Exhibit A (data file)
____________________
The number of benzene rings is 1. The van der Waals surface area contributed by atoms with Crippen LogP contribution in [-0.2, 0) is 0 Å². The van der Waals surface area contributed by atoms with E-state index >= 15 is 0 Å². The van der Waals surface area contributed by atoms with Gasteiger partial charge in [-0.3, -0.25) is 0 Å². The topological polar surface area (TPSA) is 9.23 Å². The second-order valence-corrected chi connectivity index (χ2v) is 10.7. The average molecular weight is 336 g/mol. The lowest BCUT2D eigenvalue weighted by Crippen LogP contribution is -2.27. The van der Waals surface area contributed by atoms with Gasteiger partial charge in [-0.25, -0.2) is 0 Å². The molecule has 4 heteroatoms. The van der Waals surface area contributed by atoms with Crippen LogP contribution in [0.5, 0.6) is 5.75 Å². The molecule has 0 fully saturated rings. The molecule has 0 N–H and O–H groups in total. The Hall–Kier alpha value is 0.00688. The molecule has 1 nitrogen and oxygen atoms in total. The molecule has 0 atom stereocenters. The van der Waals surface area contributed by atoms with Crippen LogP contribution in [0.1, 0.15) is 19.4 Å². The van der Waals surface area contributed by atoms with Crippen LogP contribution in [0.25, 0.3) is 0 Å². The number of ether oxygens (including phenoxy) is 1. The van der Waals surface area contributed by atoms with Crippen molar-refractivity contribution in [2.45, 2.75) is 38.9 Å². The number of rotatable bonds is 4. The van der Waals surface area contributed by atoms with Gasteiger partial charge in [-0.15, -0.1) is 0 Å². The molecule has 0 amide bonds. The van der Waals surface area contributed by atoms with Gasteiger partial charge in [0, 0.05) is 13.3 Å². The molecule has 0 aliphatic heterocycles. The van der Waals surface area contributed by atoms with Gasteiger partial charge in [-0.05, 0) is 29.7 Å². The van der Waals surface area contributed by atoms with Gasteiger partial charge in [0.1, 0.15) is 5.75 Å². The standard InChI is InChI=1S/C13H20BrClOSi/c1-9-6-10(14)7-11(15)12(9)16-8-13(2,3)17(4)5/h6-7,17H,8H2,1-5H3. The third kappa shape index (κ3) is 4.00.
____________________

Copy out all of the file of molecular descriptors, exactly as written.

The number of benzene rings is 1. The van der Waals surface area contributed by atoms with Crippen LogP contribution in [-0.2, 0) is 0 Å². The van der Waals surface area contributed by atoms with E-state index >= 15 is 0 Å². The van der Waals surface area contributed by atoms with Gasteiger partial charge in [-0.3, -0.25) is 0 Å². The topological polar surface area (TPSA) is 9.23 Å². The second-order valence-corrected chi connectivity index (χ2v) is 10.7. The average molecular weight is 336 g/mol. The lowest BCUT2D eigenvalue weighted by Crippen LogP contribution is -2.27. The van der Waals surface area contributed by atoms with Gasteiger partial charge in [-0.25, -0.2) is 0 Å². The molecule has 4 heteroatoms. The van der Waals surface area contributed by atoms with Crippen LogP contribution in [0.5, 0.6) is 5.75 Å². The molecule has 0 fully saturated rings. The molecule has 0 N–H and O–H groups in total. The Hall–Kier alpha value is 0.00688. The molecule has 1 nitrogen and oxygen atoms in total. The molecule has 0 atom stereocenters. The van der Waals surface area contributed by atoms with Crippen LogP contribution in [0.1, 0.15) is 19.4 Å². The van der Waals surface area contributed by atoms with Crippen LogP contribution in [0.25, 0.3) is 0 Å². The number of ether oxygens (including phenoxy) is 1. The van der Waals surface area contributed by atoms with Crippen molar-refractivity contribution in [2.45, 2.75) is 38.9 Å². The number of rotatable bonds is 4. The van der Waals surface area contributed by atoms with Gasteiger partial charge in [-0.15, -0.1) is 0 Å². The molecule has 0 amide bonds. The van der Waals surface area contributed by atoms with Gasteiger partial charge in [0, 0.05) is 13.3 Å². The molecule has 0 aliphatic heterocycles. The van der Waals surface area contributed by atoms with Gasteiger partial charge in [-0.05, 0) is 29.7 Å². The van der Waals surface area contributed by atoms with Gasteiger partial charge in [0.1, 0.15) is 5.75 Å². The standard InChI is InChI=1S/C13H20BrClOSi/c1-9-6-10(14)7-11(15)12(9)16-8-13(2,3)17(4)5/h6-7,17H,8H2,1-5H3. The third kappa shape index (κ3) is 4.00.